Emerging Markets Blended Debt Strategy

An actively managed portfolio, harnessing all the potential benefits of the asset class in a one-stop-shop for investors

Strategy overview

The Strategy aims to achieve long-term total returns by investing in emerging market bonds – spanning local currency bonds, hard currency sovereign bonds, currencies and corporate bonds.

Key Features
  • Our investment process is built on multi-year experience in investing across the emerging market debt asset class.
  • Our well-resourced Emerging Market Debt team includes experts in sovereign and corporate debt and specialists for all emerging market regions.
  • This gives us the breadth and depth needed to exploit the opportunities in this expanding investment universe.
  • We adopt a two-pronged approach to harnessing potential alpha: top-down allocation actively favours the most attractively positioned market segments; bottom-up selection seeks out the best opportunities within each market.
We are not afraid to invest where we have conviction. But we never compromise on diversification in our portfolio.
Peter Kent
Grant Webster

Investment approach


A robust and repeatable investment process designed around the three Compelling Forces™ that drive markets: economic fundamentals, valuation and market behaviour.


Driven by our conviction: we are not afraid to invest where we have conviction, but if we don’t think a country or company’s bonds will outperform, we don’t own them.


Underpinned by a comprehensive investment toolkit — ranging from detailed debt sustainability analysis tools to quant models that harness big data sets — which helps our specialists pinpoint the best investment ideas for investors.

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General risks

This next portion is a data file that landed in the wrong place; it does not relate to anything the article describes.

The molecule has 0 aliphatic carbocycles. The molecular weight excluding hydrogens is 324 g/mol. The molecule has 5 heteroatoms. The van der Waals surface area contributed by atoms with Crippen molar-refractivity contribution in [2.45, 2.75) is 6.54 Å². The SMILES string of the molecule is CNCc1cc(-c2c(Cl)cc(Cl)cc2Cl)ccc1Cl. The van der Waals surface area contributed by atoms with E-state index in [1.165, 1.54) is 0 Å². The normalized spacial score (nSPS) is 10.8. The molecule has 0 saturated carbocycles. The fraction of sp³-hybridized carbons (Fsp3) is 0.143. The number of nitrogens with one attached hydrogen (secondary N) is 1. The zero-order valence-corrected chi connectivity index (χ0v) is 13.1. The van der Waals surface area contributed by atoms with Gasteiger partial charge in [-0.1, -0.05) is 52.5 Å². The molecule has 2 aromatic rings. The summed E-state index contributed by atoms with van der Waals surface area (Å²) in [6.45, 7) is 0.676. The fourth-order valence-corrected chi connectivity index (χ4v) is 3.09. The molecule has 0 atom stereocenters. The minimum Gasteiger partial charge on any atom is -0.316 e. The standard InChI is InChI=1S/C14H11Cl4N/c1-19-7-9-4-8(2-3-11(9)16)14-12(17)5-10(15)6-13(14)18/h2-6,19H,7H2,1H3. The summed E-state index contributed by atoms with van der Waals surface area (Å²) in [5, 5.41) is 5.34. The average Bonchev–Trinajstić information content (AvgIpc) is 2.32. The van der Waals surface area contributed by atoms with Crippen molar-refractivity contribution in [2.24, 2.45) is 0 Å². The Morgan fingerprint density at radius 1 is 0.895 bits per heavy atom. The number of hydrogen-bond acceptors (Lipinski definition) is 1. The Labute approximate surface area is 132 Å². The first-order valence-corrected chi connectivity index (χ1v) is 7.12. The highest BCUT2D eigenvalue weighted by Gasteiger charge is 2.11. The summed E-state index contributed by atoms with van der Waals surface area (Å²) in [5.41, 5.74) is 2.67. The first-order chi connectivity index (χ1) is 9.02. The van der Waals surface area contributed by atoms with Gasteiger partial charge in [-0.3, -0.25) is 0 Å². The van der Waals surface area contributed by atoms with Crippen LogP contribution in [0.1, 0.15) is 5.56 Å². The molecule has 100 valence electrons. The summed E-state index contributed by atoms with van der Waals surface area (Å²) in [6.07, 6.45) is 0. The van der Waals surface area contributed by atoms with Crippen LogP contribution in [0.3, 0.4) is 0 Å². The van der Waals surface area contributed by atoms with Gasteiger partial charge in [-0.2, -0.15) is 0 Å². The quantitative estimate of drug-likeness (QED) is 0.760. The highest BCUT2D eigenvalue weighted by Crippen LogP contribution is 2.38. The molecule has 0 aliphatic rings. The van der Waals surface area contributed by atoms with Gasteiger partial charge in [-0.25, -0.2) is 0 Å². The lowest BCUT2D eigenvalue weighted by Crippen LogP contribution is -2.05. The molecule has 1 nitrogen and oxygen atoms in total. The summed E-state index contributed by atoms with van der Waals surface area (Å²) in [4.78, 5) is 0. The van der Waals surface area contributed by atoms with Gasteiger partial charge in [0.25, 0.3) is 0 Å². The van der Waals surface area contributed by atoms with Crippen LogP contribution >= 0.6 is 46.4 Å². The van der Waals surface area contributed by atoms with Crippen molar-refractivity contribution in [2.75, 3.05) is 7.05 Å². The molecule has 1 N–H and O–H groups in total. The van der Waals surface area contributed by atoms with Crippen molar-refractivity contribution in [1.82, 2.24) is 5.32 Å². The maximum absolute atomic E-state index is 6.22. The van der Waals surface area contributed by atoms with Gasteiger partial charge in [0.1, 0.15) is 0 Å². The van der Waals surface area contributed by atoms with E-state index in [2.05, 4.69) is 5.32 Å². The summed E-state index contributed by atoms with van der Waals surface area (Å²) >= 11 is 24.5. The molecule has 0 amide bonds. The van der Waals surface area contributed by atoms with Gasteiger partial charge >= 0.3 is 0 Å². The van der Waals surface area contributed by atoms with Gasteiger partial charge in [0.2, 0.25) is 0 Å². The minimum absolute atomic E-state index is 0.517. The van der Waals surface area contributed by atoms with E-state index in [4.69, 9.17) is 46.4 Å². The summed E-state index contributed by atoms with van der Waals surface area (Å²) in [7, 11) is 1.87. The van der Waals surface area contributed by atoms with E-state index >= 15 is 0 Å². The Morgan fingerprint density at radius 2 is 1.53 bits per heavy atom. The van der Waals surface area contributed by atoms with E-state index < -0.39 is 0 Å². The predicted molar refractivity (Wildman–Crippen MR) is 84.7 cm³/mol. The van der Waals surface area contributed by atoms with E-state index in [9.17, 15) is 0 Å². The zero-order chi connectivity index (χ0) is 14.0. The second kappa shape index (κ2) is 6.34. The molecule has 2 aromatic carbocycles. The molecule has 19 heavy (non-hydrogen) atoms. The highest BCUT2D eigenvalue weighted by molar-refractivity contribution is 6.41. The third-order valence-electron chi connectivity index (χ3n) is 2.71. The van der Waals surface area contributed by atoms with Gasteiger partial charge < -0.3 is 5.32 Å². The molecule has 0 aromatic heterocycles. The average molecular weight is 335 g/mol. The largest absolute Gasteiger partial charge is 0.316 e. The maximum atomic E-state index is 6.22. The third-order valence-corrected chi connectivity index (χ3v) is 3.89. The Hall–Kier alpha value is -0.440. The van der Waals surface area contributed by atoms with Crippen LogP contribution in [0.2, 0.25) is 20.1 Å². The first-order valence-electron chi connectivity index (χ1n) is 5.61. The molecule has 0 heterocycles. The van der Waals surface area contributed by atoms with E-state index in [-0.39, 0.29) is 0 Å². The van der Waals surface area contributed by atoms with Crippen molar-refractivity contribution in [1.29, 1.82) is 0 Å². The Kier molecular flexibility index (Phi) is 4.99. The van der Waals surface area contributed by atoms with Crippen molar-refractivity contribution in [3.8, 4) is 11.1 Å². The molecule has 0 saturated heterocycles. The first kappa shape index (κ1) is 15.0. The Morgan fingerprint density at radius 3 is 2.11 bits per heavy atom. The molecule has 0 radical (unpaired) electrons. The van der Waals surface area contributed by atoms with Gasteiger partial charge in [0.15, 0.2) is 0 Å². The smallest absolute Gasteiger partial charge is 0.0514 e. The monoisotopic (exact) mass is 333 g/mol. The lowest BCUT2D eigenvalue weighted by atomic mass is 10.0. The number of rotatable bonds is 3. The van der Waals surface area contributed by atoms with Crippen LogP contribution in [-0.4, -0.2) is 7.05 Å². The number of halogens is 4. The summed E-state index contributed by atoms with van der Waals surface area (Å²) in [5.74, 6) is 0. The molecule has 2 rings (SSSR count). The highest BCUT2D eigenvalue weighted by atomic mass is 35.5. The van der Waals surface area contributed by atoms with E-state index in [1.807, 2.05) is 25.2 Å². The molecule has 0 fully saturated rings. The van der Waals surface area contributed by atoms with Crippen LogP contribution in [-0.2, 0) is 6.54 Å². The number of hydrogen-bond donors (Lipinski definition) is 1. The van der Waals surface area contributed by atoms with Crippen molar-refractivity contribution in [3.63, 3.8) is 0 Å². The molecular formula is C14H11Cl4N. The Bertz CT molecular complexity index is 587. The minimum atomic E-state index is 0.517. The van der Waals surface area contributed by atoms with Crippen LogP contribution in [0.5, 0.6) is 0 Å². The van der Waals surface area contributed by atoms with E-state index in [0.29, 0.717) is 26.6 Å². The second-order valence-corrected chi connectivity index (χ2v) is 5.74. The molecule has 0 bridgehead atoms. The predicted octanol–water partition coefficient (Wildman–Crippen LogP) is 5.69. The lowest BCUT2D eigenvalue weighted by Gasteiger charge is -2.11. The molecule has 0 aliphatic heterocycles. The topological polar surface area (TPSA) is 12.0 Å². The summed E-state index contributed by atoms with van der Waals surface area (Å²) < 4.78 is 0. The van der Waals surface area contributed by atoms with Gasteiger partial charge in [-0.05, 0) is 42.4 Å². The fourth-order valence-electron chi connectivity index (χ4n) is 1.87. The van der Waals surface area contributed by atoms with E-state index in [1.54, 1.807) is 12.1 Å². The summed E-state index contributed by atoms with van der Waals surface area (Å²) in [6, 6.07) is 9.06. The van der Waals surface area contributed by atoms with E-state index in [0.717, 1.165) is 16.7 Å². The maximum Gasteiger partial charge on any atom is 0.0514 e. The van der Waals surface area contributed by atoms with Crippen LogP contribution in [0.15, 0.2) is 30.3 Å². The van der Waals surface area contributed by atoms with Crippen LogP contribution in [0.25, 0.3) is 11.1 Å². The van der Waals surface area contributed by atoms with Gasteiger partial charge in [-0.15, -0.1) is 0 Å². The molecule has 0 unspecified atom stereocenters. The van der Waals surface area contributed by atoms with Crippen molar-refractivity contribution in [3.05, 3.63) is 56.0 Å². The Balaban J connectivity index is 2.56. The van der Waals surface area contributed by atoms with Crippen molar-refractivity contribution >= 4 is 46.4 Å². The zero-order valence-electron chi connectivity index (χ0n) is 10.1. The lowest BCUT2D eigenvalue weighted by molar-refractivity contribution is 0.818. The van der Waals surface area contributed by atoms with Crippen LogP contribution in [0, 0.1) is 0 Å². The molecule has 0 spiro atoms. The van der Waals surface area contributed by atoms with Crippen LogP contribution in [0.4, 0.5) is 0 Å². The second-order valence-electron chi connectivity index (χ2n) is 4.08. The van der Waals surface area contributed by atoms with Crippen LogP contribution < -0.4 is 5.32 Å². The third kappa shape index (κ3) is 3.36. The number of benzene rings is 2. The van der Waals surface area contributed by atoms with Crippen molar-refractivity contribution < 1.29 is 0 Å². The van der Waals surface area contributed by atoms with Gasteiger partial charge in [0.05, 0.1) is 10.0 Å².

Past performance is not a reliable indicator of future results and performance targets may not be achieved; losses may be made.

Specific risks
Currency exchange: Changes in the relative values of different currencies may adversely affect the value of investments and any related income.​
Default: There is a risk that the issuers of fixed income investments (e.g. bonds) may not be able to meet interest payments nor repay the money they have borrowed. The worse the credit quality of the issuer, the greater the risk of default and therefore investment loss.​
Derivatives: The use of derivatives may increase overall risk by magnifying the effect of both gains and losses leading to large changes in value and potentially large financial loss. A counterparty to a derivative transaction may fail to meet its obligations which may also lead to a financial loss.
​ Interest rate: The value of fixed income investments (e.g. bonds) tends to decrease when interest rates rise.​
Emerging market (inc. China): These markets carry a higher risk of financial loss than more developed markets as they may have less developed legal, political, economic or other systems.